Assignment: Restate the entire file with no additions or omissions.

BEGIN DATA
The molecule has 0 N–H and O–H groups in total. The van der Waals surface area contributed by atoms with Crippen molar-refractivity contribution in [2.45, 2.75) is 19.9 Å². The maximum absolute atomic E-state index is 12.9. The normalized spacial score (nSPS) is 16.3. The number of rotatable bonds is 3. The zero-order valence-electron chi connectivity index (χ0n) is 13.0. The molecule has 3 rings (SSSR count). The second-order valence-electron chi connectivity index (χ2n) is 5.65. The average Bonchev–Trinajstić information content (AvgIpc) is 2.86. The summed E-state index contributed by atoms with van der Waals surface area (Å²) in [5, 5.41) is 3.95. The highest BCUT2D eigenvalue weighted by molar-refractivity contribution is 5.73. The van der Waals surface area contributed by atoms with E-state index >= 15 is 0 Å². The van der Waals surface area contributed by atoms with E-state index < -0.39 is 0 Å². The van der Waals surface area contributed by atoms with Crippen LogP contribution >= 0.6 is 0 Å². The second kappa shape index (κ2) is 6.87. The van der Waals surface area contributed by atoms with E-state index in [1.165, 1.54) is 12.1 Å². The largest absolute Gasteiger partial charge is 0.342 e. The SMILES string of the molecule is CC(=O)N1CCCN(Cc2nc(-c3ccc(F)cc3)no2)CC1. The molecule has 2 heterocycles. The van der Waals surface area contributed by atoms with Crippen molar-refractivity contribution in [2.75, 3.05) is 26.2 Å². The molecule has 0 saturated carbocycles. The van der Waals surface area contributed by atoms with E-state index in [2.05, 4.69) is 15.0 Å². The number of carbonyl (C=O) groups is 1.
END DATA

The molecule has 0 N–H and O–H groups in total. The van der Waals surface area contributed by atoms with Crippen molar-refractivity contribution in [2.45, 2.75) is 19.9 Å². The maximum absolute atomic E-state index is 12.9. The normalized spacial score (nSPS) is 16.3. The number of rotatable bonds is 3. The zero-order valence-electron chi connectivity index (χ0n) is 13.0. The molecule has 3 rings (SSSR count). The second-order valence-electron chi connectivity index (χ2n) is 5.65. The average Bonchev–Trinajstić information content (AvgIpc) is 2.86. The summed E-state index contributed by atoms with van der Waals surface area (Å²) in [5, 5.41) is 3.95. The highest BCUT2D eigenvalue weighted by molar-refractivity contribution is 5.73. The van der Waals surface area contributed by atoms with E-state index >= 15 is 0 Å². The van der Waals surface area contributed by atoms with E-state index < -0.39 is 0 Å². The van der Waals surface area contributed by atoms with Crippen LogP contribution >= 0.6 is 0 Å². The second kappa shape index (κ2) is 6.87. The van der Waals surface area contributed by atoms with E-state index in [1.165, 1.54) is 12.1 Å². The largest absolute Gasteiger partial charge is 0.342 e. The SMILES string of the molecule is CC(=O)N1CCCN(Cc2nc(-c3ccc(F)cc3)no2)CC1. The molecule has 2 heterocycles. The van der Waals surface area contributed by atoms with Crippen molar-refractivity contribution in [2.75, 3.05) is 26.2 Å². The molecule has 0 saturated carbocycles. The van der Waals surface area contributed by atoms with E-state index in [2.05, 4.69) is 15.0 Å². The number of carbonyl (C=O) groups is 1.